Owen is a 63-year-old man with stage III hypopharyngeal cancer. He is divorced and lives alone but has an adult daughter who visits occasionally. He has a dog named Pete, who accompanies him everywhere.

Owen has been prescribed radiation and chemotherapy before surgery. He has had two weeks of therapy and has lost nearly five pounds from his already slight build. He came into the office this morning for his weekly check, and Julia, his oncology nurse, found him angry and defensive in the exam room. The cancer center dietician was backing out the door, looking concerned. She tells Julia that she had been talking to him about a feeding tube, and “he just blew up.”

What Would You Do?

Because of the expected toxicities, malnutrition in patients with head and neck cancer is a serious clinical concern for patients, their caregivers and their providers. Malnutrition during treatment has been associated with more emergency room visits, hospitalizations and treatment interruptions; compromised treatment efficacy; and diminished quality of life. Significant weight loss prior to surgery for head and neck cancer has been correlated with worse outcomes.”  

Starting a conversation by reflecting on the emotion is an effective way of initially defusing the situation. “You seem very angry at the mention of a feeding tube,” Julia says. “Can you tell me more about that?”

“I can’t even imagine it,” Owen says. “I won’t be able to eat anything by mouth. Someone is going to cut into my stomach and put a hose in? Then I’m going to have to carry around a bag of chocolate milk looking stuff everywhere with me? You have got to be kidding me!” 

According to the National Comprehensive Cancer Network, prophylactic feeding tube placement should be strongly considered for patients with a 5% weight loss over one month, which Owen is on track for. 

Julia explains to him, “No one will be cutting into your stomach. It is not a tube, but more similar to a button-sized disc, and it’s not noticeable with clothing on. You will only use it at mealtimes or during the evenings to supplement what you are able to eat on your own.”

She stresses that for Owen to be able to be there for Pete, and be able to walk him, he has to keep his weight and energy up. Plus, “You will do much better with this very aggressive treatment that we are giving you.”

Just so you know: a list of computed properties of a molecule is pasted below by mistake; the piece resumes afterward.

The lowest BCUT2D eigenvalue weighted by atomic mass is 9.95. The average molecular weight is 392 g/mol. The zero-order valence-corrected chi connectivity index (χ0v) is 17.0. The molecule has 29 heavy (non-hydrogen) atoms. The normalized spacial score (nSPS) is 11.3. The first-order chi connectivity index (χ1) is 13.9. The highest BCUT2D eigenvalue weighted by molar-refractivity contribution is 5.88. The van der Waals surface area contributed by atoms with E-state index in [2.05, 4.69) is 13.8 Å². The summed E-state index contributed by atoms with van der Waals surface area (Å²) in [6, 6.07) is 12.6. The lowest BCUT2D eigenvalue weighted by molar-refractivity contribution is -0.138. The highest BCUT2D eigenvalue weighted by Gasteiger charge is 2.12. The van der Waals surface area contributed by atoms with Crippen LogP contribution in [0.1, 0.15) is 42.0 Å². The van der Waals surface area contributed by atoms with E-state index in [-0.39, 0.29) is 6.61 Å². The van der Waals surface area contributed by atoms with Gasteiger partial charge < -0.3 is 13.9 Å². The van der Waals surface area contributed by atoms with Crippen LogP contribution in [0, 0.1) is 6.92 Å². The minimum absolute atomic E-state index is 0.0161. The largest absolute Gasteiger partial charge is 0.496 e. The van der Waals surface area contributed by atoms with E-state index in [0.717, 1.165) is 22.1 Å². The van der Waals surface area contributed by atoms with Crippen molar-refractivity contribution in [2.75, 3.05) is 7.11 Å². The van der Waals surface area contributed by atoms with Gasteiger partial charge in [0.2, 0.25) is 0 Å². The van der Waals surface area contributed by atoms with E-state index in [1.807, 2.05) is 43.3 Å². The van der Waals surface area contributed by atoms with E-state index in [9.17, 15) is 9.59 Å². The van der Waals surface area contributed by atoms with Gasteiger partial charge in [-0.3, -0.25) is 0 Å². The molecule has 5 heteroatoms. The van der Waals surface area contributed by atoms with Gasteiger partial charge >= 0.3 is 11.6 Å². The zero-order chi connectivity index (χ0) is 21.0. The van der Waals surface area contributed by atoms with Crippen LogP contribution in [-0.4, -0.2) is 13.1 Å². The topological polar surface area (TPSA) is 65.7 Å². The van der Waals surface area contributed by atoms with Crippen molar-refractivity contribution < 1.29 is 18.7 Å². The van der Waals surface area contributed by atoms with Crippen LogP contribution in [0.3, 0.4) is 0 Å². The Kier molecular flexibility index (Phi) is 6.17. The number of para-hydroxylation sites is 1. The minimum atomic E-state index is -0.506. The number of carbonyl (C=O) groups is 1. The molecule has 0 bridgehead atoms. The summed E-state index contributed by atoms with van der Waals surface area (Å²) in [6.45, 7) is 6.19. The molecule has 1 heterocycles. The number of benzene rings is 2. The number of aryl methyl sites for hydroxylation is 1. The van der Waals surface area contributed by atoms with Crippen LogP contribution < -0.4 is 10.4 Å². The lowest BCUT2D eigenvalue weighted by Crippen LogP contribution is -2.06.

Julia also offers to connect Owen with another patient with head and neck cancer who has just finished his active treatment but has yet to have his feeding tube removed. Owen seems most excited about this option.

Before leaving the infusion center, Owen has an appointment with the dietician, who schedules a prompt appointment with the gastroenterologist for evaluation for a feeding tube placement. Julia updates the treating oncologist and radiation oncologist and, with Owen’s permission, makes a quick update to his daughter.


Posted by kelly blackwel… (not verified) 9 months 1 week ago

I think most people have a misconception of feeding tubes and should be educated to know they can still eat and drink with a tube in but at times need nutritional support when they may be unable.our approach should be gentle and compassionate when explaining our goal for the tube but recommend as standard of care for head and neck cancers no matter their age.other patients can provide good feedback as well-"living proof"

Posted by Samantha Abbes… (not verified) 9 months ago

In reply to by kelly blackwel… (not verified)

No patient has ever been comfortable witth the thaught of feeding tube the discomfort and reduced sense of selfcare is never well accepted.psychological care is a very important aspect to consider during the critial management of patients with cancer and it is a responsibility of the health team to put Togather a good plan and incoperate the patient in it. So that with a well informed mind she/he can paticipate freely in his care

Posted by feeding 37 (no… (not verified) 7 months ago

Ask the doc would have one have himself. It easy for a doc to n other OK. No problem it's not them .

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